But you could replace sudo with something that can login locally via other means like SSH. You need to use SSH(-agent) forwarding to pass down your identity so you won't have to type in any password. You then can decide with -A or -a option for ssh whether to enable or disable SSH forwarding (and thus root access).
It's not very fine grained though and it won't ask for a password each time you 'sshdo' but you could probably set something up with PAM settings (multi-factor). I'll look into that later.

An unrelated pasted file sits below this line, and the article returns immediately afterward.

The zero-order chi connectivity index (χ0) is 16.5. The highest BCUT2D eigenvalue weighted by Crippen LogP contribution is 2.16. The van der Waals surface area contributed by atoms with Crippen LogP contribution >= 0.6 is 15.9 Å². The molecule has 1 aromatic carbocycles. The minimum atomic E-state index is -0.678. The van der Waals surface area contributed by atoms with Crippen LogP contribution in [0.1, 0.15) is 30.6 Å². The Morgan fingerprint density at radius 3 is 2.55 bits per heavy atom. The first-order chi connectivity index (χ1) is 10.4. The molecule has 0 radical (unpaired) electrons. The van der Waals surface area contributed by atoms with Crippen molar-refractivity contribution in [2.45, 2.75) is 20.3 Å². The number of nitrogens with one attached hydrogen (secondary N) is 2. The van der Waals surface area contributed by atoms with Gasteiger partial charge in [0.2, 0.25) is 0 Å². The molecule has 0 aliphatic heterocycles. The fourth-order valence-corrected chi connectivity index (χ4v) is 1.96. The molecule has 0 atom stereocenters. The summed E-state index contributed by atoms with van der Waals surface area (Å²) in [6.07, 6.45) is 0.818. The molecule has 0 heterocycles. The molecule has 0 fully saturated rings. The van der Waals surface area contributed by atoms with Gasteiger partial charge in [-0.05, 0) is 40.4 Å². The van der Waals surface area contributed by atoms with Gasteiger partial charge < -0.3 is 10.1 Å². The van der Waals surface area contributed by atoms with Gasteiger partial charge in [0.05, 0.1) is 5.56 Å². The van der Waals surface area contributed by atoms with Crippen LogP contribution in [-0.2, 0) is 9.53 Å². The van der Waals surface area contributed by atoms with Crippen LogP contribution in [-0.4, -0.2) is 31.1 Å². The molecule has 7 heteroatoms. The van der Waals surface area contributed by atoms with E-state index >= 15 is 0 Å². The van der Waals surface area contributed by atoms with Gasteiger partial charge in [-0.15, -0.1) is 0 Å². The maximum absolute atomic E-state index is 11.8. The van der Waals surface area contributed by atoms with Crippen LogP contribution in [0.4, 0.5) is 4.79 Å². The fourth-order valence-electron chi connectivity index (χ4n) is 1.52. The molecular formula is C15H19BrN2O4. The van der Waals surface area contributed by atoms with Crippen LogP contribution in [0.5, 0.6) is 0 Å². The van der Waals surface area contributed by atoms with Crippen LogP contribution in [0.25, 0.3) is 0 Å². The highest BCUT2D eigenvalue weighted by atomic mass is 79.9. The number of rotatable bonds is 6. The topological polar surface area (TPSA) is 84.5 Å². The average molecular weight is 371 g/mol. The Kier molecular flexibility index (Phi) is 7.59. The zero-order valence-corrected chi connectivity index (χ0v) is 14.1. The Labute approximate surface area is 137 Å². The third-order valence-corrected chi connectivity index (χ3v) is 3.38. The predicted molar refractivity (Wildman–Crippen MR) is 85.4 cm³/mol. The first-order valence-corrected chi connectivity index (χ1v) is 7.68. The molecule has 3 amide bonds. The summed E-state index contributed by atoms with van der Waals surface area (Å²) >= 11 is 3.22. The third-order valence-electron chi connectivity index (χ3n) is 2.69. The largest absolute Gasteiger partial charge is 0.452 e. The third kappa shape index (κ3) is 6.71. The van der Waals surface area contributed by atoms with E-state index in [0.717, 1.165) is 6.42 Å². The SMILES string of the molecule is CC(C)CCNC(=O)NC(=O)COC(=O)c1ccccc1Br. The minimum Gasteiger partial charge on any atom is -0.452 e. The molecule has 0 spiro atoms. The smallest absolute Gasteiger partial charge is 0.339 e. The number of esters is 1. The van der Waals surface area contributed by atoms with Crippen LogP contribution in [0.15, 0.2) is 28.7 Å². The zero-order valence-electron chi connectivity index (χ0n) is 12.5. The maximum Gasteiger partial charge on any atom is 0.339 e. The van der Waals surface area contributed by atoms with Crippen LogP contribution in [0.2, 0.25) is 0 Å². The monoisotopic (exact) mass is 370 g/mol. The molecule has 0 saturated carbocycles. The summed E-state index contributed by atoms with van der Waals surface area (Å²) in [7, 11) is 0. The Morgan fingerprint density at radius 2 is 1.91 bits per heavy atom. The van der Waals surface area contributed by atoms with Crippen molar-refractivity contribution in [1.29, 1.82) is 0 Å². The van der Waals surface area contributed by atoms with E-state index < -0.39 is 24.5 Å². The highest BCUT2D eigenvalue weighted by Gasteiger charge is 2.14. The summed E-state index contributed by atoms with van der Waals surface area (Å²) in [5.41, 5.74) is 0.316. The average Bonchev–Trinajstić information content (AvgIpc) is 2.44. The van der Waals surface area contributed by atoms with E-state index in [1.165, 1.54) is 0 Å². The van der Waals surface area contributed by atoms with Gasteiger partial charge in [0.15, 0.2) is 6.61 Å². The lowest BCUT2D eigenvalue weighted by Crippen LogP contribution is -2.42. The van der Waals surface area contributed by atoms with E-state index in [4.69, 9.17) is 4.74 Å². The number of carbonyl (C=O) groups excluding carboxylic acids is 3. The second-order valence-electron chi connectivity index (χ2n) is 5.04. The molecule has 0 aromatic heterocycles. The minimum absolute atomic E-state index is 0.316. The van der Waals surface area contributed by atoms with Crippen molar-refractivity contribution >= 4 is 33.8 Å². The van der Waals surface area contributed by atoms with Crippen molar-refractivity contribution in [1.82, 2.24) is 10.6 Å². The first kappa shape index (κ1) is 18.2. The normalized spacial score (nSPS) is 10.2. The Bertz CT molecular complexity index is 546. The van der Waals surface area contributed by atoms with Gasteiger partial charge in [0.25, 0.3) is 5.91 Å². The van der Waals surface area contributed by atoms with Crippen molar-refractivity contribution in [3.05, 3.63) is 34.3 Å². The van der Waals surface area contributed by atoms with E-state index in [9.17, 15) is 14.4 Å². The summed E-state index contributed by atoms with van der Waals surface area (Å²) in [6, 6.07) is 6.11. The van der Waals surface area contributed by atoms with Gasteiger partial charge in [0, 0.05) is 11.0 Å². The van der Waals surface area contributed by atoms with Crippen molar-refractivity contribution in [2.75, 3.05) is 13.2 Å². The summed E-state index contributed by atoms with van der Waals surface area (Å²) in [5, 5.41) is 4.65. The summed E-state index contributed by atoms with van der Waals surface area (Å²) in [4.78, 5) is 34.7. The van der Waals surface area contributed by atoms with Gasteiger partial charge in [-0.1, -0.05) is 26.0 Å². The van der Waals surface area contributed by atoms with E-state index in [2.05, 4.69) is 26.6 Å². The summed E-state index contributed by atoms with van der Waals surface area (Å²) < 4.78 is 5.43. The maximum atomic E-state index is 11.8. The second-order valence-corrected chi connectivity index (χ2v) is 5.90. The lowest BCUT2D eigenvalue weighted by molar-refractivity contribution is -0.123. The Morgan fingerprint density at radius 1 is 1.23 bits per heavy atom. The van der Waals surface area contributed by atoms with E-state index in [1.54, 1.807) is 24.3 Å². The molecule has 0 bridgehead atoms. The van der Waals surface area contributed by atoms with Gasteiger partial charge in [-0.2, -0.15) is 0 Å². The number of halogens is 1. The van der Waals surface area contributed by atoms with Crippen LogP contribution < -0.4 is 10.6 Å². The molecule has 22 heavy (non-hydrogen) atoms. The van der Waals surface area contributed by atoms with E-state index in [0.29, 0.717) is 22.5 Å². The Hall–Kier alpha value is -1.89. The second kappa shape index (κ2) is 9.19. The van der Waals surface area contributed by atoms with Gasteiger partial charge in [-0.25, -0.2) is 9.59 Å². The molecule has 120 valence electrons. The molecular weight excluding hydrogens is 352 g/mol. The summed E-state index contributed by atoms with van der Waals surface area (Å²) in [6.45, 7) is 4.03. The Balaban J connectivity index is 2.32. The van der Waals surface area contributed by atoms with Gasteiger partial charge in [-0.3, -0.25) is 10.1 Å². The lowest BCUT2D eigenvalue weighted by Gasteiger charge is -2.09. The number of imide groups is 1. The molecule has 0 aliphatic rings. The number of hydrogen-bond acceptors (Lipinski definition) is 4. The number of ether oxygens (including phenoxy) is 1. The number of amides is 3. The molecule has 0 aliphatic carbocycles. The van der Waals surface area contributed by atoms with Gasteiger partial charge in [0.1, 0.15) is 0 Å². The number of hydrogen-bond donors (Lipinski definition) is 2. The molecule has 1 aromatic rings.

Anyway, for root:
/root/.ssh/authorized_keys should contain the allowed key. You'll want root access only locally and only via passwordless-authentication. For that, add to
PermitRootLogin no Match Address 127.0.0.1 PermitRootLogin without-password
In your normal user directory, you can add an easy-to-use alias similar to sudo to
alias sshdo='ssh -q -t root@localhost -- cd $PWD \&\& sudo'
Test it and then disable sudo.
Hopefully this gives some good ideas.